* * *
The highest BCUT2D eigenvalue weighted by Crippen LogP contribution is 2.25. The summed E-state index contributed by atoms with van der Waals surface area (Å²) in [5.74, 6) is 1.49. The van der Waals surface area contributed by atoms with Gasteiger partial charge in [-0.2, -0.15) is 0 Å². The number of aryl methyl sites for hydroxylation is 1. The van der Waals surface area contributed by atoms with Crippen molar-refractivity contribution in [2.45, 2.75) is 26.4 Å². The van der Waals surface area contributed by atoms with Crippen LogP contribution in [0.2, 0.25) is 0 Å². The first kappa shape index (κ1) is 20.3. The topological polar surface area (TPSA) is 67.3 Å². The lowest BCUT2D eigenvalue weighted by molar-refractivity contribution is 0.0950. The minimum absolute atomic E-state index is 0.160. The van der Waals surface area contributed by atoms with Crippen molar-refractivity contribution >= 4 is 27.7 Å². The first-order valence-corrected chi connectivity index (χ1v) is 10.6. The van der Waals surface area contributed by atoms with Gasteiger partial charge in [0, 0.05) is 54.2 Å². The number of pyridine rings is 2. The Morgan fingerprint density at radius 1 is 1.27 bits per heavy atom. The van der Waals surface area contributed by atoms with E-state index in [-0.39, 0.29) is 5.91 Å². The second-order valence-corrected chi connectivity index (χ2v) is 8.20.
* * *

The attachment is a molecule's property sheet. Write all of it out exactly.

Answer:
The highest BCUT2D eigenvalue weighted by Crippen LogP contribution is 2.25. The summed E-state index contributed by atoms with van der Waals surface area (Å²) in [5.74, 6) is 1.49. The van der Waals surface area contributed by atoms with Gasteiger partial charge in [-0.2, -0.15) is 0 Å². The number of aryl methyl sites for hydroxylation is 1. The van der Waals surface area contributed by atoms with Crippen molar-refractivity contribution in [2.45, 2.75) is 26.4 Å². The van der Waals surface area contributed by atoms with Crippen LogP contribution in [0.2, 0.25) is 0 Å². The first kappa shape index (κ1) is 20.3. The topological polar surface area (TPSA) is 67.3 Å². The lowest BCUT2D eigenvalue weighted by molar-refractivity contribution is 0.0950. The minimum absolute atomic E-state index is 0.160. The van der Waals surface area contributed by atoms with Crippen molar-refractivity contribution >= 4 is 27.7 Å². The first-order valence-corrected chi connectivity index (χ1v) is 10.6. The van der Waals surface area contributed by atoms with Gasteiger partial charge in [0, 0.05) is 54.2 Å². The number of pyridine rings is 2. The Morgan fingerprint density at radius 1 is 1.27 bits per heavy atom. The van der Waals surface area contributed by atoms with E-state index in [-0.39, 0.29) is 5.91 Å². The second-order valence-corrected chi connectivity index (χ2v) is 8.20.